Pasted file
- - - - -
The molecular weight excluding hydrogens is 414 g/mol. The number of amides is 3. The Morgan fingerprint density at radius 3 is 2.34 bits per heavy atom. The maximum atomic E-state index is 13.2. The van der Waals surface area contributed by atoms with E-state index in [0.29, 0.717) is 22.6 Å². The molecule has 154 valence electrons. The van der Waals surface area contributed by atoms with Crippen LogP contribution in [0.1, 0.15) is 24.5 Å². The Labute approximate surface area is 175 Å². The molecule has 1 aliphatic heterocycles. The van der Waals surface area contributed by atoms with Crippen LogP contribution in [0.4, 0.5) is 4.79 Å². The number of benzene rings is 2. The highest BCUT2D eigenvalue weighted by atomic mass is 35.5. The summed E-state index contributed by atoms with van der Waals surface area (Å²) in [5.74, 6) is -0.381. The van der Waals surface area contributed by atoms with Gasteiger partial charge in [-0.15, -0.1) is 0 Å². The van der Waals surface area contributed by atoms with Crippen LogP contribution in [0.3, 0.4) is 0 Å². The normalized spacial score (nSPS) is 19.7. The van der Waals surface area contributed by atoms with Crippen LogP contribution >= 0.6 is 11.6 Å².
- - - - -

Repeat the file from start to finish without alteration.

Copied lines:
The molecular weight excluding hydrogens is 414 g/mol. The number of amides is 3. The Morgan fingerprint density at radius 3 is 2.34 bits per heavy atom. The maximum atomic E-state index is 13.2. The van der Waals surface area contributed by atoms with E-state index in [0.29, 0.717) is 22.6 Å². The molecule has 154 valence electrons. The van der Waals surface area contributed by atoms with Crippen LogP contribution in [0.1, 0.15) is 24.5 Å². The Labute approximate surface area is 175 Å². The molecule has 1 aliphatic heterocycles. The van der Waals surface area contributed by atoms with Crippen LogP contribution in [0.4, 0.5) is 4.79 Å². The number of benzene rings is 2. The highest BCUT2D eigenvalue weighted by atomic mass is 35.5. The summed E-state index contributed by atoms with van der Waals surface area (Å²) in [5.74, 6) is -0.381. The van der Waals surface area contributed by atoms with Gasteiger partial charge in [-0.15, -0.1) is 0 Å². The van der Waals surface area contributed by atoms with Crippen LogP contribution in [0.3, 0.4) is 0 Å². The normalized spacial score (nSPS) is 19.7. The van der Waals surface area contributed by atoms with Crippen LogP contribution >= 0.6 is 11.6 Å².